A message from StarBridge Advisors:
As we have learned from disruptive and unanticipated disasters of the past, the initial reactions are often shock, fear of uncertainty, concern over the loss of control, and a strong desire to get back to “normal.” The reactions to COVID-19 are all of these and more. All of us at StarBridge Advisors have spent our careers in healthcare. Many of our families and friends are healthcare heroes, a term that has special meaning to us. We watch them bravely go to their mission-driven workplaces to provide care and support to those patients and families stricken by the COVID-19 virus.
In these turbulent times, we at StarBridge thought the act of publishing our blogs is a reminder of the importance of routine. Our focus on activities of the future is an important way to express our confidence in our coworkers’ abilities to get through this crisis.
That said, we also want to make sure you have additional information and tools to help you navigate through this pandemic. Please visit this website hosted by This Week In Health IT that provides up to date information, lessons learned, and some important practical and pragmatic best practices for health IT leaders.
Thank you again to our healthcare heroes and the families and friends who are caring for and supporting them.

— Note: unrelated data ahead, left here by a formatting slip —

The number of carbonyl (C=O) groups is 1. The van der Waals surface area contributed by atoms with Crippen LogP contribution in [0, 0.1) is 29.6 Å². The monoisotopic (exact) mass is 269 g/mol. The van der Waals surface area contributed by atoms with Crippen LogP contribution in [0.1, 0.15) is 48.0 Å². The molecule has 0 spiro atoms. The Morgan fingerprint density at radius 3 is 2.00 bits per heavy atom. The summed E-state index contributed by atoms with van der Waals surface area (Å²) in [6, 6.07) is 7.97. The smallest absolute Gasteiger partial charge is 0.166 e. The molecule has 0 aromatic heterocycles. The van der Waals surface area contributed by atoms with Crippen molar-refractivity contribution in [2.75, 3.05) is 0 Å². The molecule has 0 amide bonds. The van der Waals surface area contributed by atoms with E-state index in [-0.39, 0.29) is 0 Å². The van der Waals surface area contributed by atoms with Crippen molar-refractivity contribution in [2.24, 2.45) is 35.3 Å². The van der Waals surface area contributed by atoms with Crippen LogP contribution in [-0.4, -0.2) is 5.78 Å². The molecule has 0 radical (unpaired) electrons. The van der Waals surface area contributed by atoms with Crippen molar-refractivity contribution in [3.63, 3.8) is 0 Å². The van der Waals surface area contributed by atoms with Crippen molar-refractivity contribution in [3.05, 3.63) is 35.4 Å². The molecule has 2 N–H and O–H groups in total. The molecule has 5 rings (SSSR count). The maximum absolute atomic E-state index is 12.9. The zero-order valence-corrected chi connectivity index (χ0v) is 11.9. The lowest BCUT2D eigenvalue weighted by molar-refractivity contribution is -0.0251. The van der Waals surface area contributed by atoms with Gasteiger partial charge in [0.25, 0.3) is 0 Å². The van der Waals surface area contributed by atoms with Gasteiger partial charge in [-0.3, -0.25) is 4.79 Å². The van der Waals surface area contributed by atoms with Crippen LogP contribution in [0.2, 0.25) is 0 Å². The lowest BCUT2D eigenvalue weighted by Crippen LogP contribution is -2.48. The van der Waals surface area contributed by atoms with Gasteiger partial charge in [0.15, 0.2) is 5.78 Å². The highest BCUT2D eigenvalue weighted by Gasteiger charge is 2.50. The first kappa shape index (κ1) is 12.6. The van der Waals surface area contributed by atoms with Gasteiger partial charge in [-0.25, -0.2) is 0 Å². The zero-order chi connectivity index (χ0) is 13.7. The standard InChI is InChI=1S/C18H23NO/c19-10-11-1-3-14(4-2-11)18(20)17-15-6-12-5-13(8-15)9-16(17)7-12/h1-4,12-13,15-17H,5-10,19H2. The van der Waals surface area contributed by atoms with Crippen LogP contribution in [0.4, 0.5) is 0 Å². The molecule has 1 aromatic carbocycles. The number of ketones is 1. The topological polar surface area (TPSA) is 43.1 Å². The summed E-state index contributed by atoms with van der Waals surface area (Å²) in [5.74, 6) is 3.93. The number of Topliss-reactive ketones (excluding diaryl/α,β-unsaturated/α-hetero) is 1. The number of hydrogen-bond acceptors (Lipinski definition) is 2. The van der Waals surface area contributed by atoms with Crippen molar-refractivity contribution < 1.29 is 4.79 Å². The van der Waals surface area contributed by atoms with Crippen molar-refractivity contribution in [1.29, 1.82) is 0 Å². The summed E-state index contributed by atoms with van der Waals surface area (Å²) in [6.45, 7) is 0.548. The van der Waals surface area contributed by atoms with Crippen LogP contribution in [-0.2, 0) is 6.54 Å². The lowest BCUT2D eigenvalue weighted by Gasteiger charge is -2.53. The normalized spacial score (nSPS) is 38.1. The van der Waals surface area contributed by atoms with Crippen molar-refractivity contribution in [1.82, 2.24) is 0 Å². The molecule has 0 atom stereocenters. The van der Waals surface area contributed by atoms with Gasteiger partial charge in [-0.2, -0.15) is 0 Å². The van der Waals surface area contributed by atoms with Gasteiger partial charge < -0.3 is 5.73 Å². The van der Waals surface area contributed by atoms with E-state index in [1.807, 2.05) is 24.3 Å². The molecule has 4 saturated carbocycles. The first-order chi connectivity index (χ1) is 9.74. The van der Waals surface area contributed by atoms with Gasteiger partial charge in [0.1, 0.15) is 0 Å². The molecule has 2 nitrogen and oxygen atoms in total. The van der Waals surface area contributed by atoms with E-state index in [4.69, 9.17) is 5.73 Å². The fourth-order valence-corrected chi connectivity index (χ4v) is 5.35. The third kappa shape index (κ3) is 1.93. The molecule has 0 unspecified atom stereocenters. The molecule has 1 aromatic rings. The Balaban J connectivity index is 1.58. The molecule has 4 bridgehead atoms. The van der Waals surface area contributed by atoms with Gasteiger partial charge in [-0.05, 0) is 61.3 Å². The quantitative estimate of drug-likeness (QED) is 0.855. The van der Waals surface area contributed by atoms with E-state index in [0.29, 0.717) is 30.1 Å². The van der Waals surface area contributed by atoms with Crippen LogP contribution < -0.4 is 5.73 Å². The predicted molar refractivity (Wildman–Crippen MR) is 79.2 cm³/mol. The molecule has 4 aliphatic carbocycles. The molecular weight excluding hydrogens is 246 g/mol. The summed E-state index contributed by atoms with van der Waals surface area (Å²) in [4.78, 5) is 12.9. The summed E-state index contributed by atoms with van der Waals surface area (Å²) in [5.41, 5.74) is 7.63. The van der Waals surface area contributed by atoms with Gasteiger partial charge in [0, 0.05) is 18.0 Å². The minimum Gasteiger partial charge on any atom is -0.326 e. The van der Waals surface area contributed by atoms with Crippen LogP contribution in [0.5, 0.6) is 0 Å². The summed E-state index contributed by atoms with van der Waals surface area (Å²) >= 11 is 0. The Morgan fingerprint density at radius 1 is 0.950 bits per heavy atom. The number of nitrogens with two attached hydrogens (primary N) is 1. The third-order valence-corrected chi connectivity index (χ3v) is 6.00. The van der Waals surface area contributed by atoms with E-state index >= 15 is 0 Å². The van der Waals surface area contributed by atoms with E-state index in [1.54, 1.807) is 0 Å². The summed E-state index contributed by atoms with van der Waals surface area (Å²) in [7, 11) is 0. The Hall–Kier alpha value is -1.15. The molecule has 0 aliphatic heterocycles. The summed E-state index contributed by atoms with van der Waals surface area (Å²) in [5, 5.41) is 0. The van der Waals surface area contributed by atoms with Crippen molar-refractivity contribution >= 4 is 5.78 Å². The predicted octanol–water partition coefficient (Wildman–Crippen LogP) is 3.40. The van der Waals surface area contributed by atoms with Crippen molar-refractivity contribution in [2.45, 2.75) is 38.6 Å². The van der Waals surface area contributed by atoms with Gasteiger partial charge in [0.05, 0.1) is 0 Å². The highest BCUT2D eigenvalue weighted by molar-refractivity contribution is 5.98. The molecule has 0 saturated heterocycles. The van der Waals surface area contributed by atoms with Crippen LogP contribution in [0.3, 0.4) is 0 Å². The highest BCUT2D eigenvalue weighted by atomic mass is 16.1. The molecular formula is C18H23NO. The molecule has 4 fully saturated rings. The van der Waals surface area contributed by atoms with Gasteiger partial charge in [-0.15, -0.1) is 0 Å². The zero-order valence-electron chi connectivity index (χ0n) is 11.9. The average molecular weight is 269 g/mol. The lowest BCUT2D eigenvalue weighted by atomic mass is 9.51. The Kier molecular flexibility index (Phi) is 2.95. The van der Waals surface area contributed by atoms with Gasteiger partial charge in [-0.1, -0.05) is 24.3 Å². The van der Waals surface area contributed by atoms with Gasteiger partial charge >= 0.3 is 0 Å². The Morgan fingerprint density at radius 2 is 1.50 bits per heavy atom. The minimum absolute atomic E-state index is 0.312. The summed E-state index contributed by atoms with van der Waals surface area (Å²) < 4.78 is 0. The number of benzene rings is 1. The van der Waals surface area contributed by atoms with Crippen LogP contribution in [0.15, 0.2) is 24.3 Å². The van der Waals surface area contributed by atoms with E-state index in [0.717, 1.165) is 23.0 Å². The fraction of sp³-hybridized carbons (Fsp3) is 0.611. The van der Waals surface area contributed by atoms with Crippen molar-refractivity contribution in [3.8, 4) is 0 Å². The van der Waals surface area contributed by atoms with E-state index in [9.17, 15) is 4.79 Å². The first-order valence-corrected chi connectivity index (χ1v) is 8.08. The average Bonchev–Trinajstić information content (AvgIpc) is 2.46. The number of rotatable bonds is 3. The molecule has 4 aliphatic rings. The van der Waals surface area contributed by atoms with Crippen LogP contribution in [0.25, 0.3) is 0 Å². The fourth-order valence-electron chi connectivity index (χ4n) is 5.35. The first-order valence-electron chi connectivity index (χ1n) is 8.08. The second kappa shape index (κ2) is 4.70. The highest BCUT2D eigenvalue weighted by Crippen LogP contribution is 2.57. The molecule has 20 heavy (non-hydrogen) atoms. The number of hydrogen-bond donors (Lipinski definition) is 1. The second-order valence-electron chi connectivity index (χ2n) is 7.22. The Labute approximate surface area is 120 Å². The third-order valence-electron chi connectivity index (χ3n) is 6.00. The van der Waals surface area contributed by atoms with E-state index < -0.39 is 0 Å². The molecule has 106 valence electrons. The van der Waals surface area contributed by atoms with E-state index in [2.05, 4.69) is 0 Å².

Organizations continue to make significant financial investments in Electronic Health Records (EHRs) despite current negative perceptions and links connecting them to physician burnout and their shortcomings in user experience. Organizations can craft stories about their implementation and use of clinical technologies that are either positive or negative. We are seeing health systems launching work to create platforms for connecting applications and tools that help to consolidate clinical and business activities into a platform with a potential to efficiently meet the needs of the individual stakeholders and shape a positive story of the impact of EHRs and Health IT. We currently see the clinical value of telemedicine applications during the COVID-19 crisis, which are most effective when they are linked to the EHR platform. Data suggests clinicians now want more clinical functions and workflows rolled into more effective EHR platforms. And how can these systems support the efficient delivery of value-based care? In the current environment it becomes imperative to more effectively manage costs so that those we serve can afford the care that we provide. Value should be the primary focus and the ultimate measure for improvement.
So how can these organizations better harvest value from their EHR platforms? My focus here will be on delivering clinical value, which will be essential for health care organizations that will be successful in an increasingly challenging environment. We hope that vendor technologies and platforms will continue to mature and improve in terms of usability. But what can we do now that will pay dividends and deliver value for organizations?